The Fresh Loaf

News & Information for Amateur Bakers and Artisan Bread Enthusiasts

gavinc's blog

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I now get week by week repeated success with Hamelman's Vermont Sourdough which is our regular bread I bake each weekend.  My take-home message to all sourdough newbies is to persist and pay attention to detail.  It's tempting to skip and make do with estimates and a "she'll be right" attitude, but if I want consisency week after week with sourdough, I have to do all the below:

  • Always have a fully active starter to build a fully active levain.
  • Use baker's percentage and scale all ingredients-
  • Take the time to measure the temperatures of the room, flour and levain and work out the desired water temperature so you can achieve a final dough temperature after mixing of 24 to 25C. (Believe me this doesn't take long and is not difficult).
  • Fold during bulk fermentation. (I do two at 50 minute intervals and shape after a further 50 minutes).
  • Final ferment for 2 hours; (or retard in the fridge until the next day works great for additional flavour, but not essential).
  • Bake in a hot oven 235C for 40 to 45 minutes (I find lower temperatures will not get the oven spring).  Use steam.

This never misses.



gavinc's picture

I usually only have time to make our favourite sourdough each weekend, but this weekend we have had rain and cold winds which cancelled some plans.  So I decided to make a recipe I hadn't tried before -Golden Raisin Bread - from Jeffrey Hamelman's "Bread".  This took me out of my comfort zone somewhat but I enjoyed the challenge and will try to take on a new recipe regularly.  I think I've grown in confidence thanks to this site.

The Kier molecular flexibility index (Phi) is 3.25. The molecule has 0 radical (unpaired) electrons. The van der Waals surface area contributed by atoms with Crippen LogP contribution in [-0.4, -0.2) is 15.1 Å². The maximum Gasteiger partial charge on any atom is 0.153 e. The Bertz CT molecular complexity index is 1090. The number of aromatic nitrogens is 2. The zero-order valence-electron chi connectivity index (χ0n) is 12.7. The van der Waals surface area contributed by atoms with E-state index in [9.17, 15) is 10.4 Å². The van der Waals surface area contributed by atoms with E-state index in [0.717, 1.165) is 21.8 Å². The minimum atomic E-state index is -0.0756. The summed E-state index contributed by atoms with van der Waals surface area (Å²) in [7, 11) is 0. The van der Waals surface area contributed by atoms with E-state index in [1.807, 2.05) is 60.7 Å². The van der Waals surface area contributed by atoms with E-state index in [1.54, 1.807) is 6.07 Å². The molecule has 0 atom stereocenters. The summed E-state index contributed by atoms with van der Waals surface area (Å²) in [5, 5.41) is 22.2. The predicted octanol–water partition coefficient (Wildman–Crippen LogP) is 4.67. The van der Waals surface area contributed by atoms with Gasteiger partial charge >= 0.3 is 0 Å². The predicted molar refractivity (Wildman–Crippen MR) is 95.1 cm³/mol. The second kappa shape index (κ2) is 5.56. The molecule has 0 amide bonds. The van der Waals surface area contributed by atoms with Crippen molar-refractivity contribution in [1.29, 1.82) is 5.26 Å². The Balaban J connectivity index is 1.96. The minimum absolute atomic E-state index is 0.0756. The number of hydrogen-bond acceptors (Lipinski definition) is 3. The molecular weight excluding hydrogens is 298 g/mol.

I was very pleased with the result.  I experimented with the scoring pattern between the two loaves and also made them in a pan rather than free form batards.  The taste was very nice and sweeter than I expected.  The crumb is denser than my usual Vermont Sourdough, but I guess it's the type of loaf.  Couldn't wait until it was completely cool before I tucked in....

Edit - I forgot to add that this was made using my new two week old starter (Debra Wink version).

gavinc's picture


I wanted to share my experience of building a backyard brick oven. I researched (and talked with mates) on and off for quite a few years before getting to work on this project. There is a lot of detail on the internet and books with lots of design, construction and material options (confusing!). I finally settled on a simple design that was a mixture of ideas from various sources. Simple approach as I'm not a trades-person, so I went with a dome shaped oven out in the open to eliminate the need of a chimney. The dome is made from red clay bricks and has an inner diameter is 1.1 meters. The oven is insulated with four layers of perlite-cement mixture and a final outer layer of builder's render. I included two K-type thermocouples during the build so I can measure the floor and dome brick temperatures.

My oven was built mostly from second-hand materials and scrap for about $500 AUD, and was constructed in my spare time between Oct and Dec 2005. I use the oven for pizza days with friends, roasts and veggies on special occasions, and of course bread baking when a few mates also prepare dough to make the firing of the oven worthwhile.

I have placed a photo set of the construction approach at:

I hope this encourages other novices that may be thinking of a similar project. It wasn't as hard as I had envisaged and has given a tremendous amount of satisfaction and good times.


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